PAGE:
The Film (4/5)
Robert Altman's 1969 early feature film That Cold Day in the Park is a discreet little thriller that plays in the same ballpark as Polanski's Repulsion, and Altman's latter Images and 3 Women. The film follows Sandy Dennis as Frances Austen a bourgeois woman in her late 30's who finds her life bereft of any sort of excitement. As it stands her life as it is right now consist of dwelling among social circles that are quite upper crust, and the people with whom she socializes have ages that far exceed her own. It is quite obvious that she finds her own existence quite tedious, and when she sees a young boy played by Michael Burns sitting by himself on a bench in a park on his own one cold rainy day she decides to take him home, clean his clothes, and feed him a warm meal.
She then notices, that though the boy doesn't speak, he excels at the much beloved art of listening, which is something that Frances needed in her life at the moment. The more she talks to the boy the better she feels herself, until she decides to keep him in a spare room, almost as her own listening pet. The relationship appears to be one sided at first, and Frances appears to be pushing her utmost desires on to the boy, but as it turns out he is also discretely using her as well. Things finally come to a head after Frances allows the boy to act her latent sexual desires on a prostitute she brings home for him.
The film was shot in Vancouver B.C., and unlike many productions shot in that area actually utilize the location for itís own unique features. As it is a cold rainy Pacific Northwest region, Altman uses that to his advantage, and it helps to create a cold atmosphere for the film itself. Even the interior apartment bound segments of the film take on a certain cold and detached atmosphere with the occasional warm tone.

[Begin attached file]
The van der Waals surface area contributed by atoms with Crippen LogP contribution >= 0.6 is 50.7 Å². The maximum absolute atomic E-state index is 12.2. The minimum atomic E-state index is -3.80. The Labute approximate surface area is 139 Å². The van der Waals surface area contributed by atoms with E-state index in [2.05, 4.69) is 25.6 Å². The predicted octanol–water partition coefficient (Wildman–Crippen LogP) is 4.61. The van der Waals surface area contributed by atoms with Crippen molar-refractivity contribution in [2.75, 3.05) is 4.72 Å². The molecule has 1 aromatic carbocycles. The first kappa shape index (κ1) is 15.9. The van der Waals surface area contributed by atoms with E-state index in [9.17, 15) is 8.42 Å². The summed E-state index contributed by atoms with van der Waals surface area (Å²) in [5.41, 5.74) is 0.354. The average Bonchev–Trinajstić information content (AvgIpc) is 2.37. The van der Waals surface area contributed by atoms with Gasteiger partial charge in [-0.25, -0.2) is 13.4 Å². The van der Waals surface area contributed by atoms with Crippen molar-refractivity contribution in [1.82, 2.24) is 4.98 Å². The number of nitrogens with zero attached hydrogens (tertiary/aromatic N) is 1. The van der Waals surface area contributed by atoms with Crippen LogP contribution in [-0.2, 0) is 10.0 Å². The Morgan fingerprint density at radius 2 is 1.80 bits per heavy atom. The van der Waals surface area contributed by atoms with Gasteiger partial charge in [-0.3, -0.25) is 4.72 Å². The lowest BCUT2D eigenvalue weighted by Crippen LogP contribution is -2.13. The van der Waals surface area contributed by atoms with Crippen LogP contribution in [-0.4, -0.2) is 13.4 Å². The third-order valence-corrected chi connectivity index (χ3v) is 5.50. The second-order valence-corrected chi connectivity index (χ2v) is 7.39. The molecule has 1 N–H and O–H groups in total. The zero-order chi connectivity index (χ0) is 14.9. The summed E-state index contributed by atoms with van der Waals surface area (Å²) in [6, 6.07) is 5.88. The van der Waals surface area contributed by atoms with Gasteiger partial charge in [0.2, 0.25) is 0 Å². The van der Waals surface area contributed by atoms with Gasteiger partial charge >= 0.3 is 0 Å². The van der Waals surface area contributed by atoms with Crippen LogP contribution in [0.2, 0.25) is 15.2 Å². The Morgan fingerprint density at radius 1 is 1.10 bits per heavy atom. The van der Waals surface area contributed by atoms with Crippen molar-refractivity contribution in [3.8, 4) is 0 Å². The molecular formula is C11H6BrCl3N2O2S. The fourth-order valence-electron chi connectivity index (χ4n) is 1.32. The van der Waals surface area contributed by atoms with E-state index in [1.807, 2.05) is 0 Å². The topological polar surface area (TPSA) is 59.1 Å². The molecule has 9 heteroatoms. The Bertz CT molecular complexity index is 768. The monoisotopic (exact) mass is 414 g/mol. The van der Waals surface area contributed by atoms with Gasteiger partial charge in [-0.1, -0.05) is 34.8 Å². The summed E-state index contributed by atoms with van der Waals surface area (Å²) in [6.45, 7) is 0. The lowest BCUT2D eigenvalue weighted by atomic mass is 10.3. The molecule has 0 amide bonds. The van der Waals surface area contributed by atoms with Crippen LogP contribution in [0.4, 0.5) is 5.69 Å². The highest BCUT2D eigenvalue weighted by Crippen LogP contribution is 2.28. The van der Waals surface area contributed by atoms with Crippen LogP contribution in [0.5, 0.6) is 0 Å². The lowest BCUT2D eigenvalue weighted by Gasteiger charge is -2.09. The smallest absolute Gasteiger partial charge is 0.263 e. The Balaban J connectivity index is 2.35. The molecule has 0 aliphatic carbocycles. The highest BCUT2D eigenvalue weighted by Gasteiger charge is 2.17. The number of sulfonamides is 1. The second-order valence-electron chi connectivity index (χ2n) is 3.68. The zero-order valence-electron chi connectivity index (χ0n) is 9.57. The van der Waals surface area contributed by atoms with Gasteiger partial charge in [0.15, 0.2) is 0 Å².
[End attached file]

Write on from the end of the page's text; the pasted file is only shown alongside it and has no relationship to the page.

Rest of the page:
Altman's The Cold Day in the Park works on multiple levels. It is a wonderful character driven drama, with a stunning career best performance from Sandy Dennis. It is works as a tight chamber-thriller, that has a nice air of suspense as our character's motivations begin to reveal themselves. Further, the film works as a wonderful piece of social satire in the Bunuel-ian mode. The opening portions of the film alone showing Austen's bourgeois existence wouldn't be out of place in a North American Bunuel film, but the latter portions of the film with the boy locked up and begin semi-dominated by Austen really show a model of the upper class dominating those of lower wealth.
Eureka: Masters of Cinema present That Cold Day in the Park with a splendid 1:78:1 1080p MPEG-4 AVC encoded transfer. On initial inspection it appears to derive from the same source Olive used for the film, but no complaints there, as that was quite decent. The Blu-ray has excellent color reproduction, deep blacks, and good to decent detail. There is a healthy natural grain structure apparent during the presentation.
The audio is presented with an LPCM 1.0 mono track in English. The track is quite suitable to the material, and the dialogue and score and audible throughout. I did not detect any issues while listening.
Eureka has included a 29 minute interview with film critic David Thomson about the film, and also a booklet of liner notes.
Altman's That Cold Day in the Park is a wonderful blend of character driven drama, social satire, and thriller. The Blu-ray from Eureka, looks and sounds amazing, but is limited in the extras department. RECOMMENDED.